Convenience store chains Lawson Inc. (2651) and Seven & I Holdings Co. (3382) are so sure Japan’s aging farmers can’t meet demand for fresh vegetables that they’re investing in cropland and training young people to work the fields.
Takeshi Niinami, who heads an agricultural reform committee advising Prime Minister Shinzo Abe and is the chief executive officer of Lawson, the nation’s second-largest operator, started 12 farming joint ventures since 2010 and plans 28 more.
He’s expanding as Abe cuts subsidy payments to food-rice growers and creates land banks to consolidate small holdings into large tracts that can be leased by companies as older farmers put down their plows. The prime minister has also floated the idea of establishing special economic zones this year, which could test majority corporate ownership of farmland, something that’s blocked by current laws.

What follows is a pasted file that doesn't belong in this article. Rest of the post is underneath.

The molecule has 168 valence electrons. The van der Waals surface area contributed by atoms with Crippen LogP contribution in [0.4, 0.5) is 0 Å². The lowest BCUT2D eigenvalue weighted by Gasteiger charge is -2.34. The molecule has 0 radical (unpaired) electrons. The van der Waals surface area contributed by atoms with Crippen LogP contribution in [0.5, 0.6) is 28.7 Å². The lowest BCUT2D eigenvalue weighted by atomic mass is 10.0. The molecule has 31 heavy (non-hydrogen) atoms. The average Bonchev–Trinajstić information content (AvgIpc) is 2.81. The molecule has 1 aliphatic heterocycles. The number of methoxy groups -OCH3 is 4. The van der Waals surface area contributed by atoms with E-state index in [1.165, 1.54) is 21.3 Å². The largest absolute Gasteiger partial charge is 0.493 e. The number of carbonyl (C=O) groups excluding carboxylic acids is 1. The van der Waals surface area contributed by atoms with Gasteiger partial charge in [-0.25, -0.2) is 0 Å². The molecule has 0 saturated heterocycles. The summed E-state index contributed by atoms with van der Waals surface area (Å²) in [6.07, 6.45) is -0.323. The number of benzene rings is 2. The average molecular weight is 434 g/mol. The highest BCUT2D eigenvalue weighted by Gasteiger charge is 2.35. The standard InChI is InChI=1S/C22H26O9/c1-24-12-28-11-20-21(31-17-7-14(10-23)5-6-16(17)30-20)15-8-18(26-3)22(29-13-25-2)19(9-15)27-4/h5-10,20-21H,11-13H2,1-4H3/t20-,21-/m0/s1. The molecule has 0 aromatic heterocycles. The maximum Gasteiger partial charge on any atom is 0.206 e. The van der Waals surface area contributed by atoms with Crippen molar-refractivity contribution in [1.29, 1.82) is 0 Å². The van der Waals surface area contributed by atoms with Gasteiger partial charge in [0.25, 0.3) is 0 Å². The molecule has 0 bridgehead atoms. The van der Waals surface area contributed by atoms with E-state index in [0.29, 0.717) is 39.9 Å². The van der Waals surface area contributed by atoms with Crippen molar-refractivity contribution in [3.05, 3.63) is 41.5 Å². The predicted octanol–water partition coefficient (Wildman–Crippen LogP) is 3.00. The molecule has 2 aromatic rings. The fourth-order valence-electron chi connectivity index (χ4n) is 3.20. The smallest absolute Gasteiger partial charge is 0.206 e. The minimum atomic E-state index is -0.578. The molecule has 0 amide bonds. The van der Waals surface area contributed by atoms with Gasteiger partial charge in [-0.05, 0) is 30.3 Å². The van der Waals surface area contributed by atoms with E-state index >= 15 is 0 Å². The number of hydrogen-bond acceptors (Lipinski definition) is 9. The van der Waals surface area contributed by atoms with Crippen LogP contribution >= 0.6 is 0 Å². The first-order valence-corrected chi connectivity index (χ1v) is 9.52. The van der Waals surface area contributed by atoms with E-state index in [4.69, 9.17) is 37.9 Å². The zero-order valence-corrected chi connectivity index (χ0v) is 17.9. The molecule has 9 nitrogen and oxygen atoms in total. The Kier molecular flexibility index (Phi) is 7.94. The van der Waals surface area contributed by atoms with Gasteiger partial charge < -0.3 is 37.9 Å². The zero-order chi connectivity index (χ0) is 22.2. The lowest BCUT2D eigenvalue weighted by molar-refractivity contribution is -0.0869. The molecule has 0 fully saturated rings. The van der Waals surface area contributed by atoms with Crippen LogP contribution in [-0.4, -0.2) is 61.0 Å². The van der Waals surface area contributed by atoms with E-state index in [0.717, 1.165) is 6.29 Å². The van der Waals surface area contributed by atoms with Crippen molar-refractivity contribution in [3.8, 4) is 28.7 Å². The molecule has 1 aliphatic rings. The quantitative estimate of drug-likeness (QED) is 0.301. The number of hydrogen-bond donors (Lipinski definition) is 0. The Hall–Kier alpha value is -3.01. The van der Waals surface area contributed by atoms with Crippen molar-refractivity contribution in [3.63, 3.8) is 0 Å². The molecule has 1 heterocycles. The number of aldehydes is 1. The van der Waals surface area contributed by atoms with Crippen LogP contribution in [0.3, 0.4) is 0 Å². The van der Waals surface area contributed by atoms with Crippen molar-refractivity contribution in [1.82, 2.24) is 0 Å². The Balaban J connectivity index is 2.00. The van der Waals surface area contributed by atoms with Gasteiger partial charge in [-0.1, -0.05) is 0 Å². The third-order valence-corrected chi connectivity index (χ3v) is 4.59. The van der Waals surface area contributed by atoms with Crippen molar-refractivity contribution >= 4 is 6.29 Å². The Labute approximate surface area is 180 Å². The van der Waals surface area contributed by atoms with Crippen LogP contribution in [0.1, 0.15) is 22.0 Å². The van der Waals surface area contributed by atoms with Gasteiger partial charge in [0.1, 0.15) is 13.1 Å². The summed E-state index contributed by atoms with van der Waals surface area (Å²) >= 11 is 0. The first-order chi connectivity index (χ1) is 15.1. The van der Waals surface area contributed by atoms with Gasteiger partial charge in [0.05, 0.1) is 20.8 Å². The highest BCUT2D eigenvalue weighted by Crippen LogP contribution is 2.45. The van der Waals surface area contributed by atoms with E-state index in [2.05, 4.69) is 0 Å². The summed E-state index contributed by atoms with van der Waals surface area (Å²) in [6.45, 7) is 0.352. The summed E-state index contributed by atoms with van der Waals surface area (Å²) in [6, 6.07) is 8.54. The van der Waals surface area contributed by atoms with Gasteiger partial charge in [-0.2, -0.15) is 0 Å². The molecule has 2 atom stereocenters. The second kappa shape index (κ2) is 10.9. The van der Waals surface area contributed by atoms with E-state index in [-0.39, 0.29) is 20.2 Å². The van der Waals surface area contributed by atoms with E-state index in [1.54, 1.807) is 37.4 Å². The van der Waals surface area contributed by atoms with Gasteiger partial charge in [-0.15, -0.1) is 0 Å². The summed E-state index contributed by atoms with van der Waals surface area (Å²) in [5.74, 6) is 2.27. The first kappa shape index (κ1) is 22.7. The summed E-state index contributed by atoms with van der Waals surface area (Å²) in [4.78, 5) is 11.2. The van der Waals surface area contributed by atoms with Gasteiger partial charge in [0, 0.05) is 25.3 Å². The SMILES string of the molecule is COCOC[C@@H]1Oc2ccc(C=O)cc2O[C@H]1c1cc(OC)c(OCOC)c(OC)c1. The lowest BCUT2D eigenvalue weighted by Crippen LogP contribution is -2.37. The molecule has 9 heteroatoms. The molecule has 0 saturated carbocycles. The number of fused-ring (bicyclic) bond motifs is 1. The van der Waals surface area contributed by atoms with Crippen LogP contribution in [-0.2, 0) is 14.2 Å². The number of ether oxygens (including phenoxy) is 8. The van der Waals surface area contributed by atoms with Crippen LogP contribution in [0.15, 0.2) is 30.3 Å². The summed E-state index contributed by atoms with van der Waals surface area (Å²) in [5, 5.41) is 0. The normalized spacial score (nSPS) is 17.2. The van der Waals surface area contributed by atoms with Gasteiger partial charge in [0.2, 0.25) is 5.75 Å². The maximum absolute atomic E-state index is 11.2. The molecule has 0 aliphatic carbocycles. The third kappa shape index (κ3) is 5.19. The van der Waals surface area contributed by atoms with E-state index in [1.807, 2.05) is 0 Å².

“Farm output will keep falling unless we take action,” said Yayoi Sugihara, a spokesman for Lawson in Tokyo. “We want to bring on young farmers to become professional producers.”
For Lawson, Seven & I’s 7-Eleven outlets and Itochu Corp.’s partly owned FamilyMart Co., a growing appetite for fresh fruit and vegetables means more frequent customer visits. Lawson estimates shoppers who drop in to buy perishable items visit its stores about twice as often as others and spend 20 percent more.